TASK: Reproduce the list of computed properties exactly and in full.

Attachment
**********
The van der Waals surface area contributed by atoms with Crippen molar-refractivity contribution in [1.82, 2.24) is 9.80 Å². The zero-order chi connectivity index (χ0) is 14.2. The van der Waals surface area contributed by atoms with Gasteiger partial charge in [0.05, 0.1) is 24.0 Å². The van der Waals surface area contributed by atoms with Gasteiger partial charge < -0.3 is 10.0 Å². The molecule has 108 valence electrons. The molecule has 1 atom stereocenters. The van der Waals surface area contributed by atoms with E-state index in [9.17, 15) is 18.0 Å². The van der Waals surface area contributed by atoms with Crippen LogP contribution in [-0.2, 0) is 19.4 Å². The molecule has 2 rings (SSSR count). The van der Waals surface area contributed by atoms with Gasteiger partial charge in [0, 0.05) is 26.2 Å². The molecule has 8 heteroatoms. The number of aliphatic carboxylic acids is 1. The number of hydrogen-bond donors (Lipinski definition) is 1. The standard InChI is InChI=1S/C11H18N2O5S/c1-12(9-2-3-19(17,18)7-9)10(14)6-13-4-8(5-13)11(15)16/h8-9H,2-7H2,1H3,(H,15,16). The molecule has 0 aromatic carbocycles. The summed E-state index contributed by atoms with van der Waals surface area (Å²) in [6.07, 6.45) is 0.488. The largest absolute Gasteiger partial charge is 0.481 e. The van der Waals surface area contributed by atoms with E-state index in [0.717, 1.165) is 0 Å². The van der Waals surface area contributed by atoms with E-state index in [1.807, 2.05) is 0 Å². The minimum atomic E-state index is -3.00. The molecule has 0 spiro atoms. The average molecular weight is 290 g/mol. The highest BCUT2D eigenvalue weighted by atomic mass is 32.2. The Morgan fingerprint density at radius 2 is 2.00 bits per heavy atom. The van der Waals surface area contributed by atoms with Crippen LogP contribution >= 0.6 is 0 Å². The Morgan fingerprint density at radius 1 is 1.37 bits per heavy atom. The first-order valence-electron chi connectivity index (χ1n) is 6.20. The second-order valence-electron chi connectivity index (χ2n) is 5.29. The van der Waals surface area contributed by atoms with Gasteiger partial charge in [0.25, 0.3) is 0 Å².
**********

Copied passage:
The van der Waals surface area contributed by atoms with Crippen molar-refractivity contribution in [1.82, 2.24) is 9.80 Å². The zero-order chi connectivity index (χ0) is 14.2. The van der Waals surface area contributed by atoms with Gasteiger partial charge in [0.05, 0.1) is 24.0 Å². The van der Waals surface area contributed by atoms with Gasteiger partial charge < -0.3 is 10.0 Å². The molecule has 108 valence electrons. The molecule has 1 atom stereocenters. The van der Waals surface area contributed by atoms with E-state index in [9.17, 15) is 18.0 Å². The van der Waals surface area contributed by atoms with Crippen LogP contribution in [-0.2, 0) is 19.4 Å². The molecule has 2 rings (SSSR count). The van der Waals surface area contributed by atoms with Gasteiger partial charge in [0, 0.05) is 26.2 Å². The molecule has 8 heteroatoms. The number of aliphatic carboxylic acids is 1. The number of hydrogen-bond donors (Lipinski definition) is 1. The standard InChI is InChI=1S/C11H18N2O5S/c1-12(9-2-3-19(17,18)7-9)10(14)6-13-4-8(5-13)11(15)16/h8-9H,2-7H2,1H3,(H,15,16). The molecule has 0 aromatic carbocycles. The summed E-state index contributed by atoms with van der Waals surface area (Å²) in [6.07, 6.45) is 0.488. The largest absolute Gasteiger partial charge is 0.481 e. The van der Waals surface area contributed by atoms with E-state index in [0.717, 1.165) is 0 Å². The van der Waals surface area contributed by atoms with E-state index in [1.807, 2.05) is 0 Å². The minimum atomic E-state index is -3.00. The molecule has 0 spiro atoms. The average molecular weight is 290 g/mol. The highest BCUT2D eigenvalue weighted by atomic mass is 32.2. The Morgan fingerprint density at radius 2 is 2.00 bits per heavy atom. The van der Waals surface area contributed by atoms with Crippen LogP contribution >= 0.6 is 0 Å². The Morgan fingerprint density at radius 1 is 1.37 bits per heavy atom. The first-order valence-electron chi connectivity index (χ1n) is 6.20. The second-order valence-electron chi connectivity index (χ2n) is 5.29. The van der Waals surface area contributed by atoms with Gasteiger partial charge in [0.25, 0.3) is 0 Å².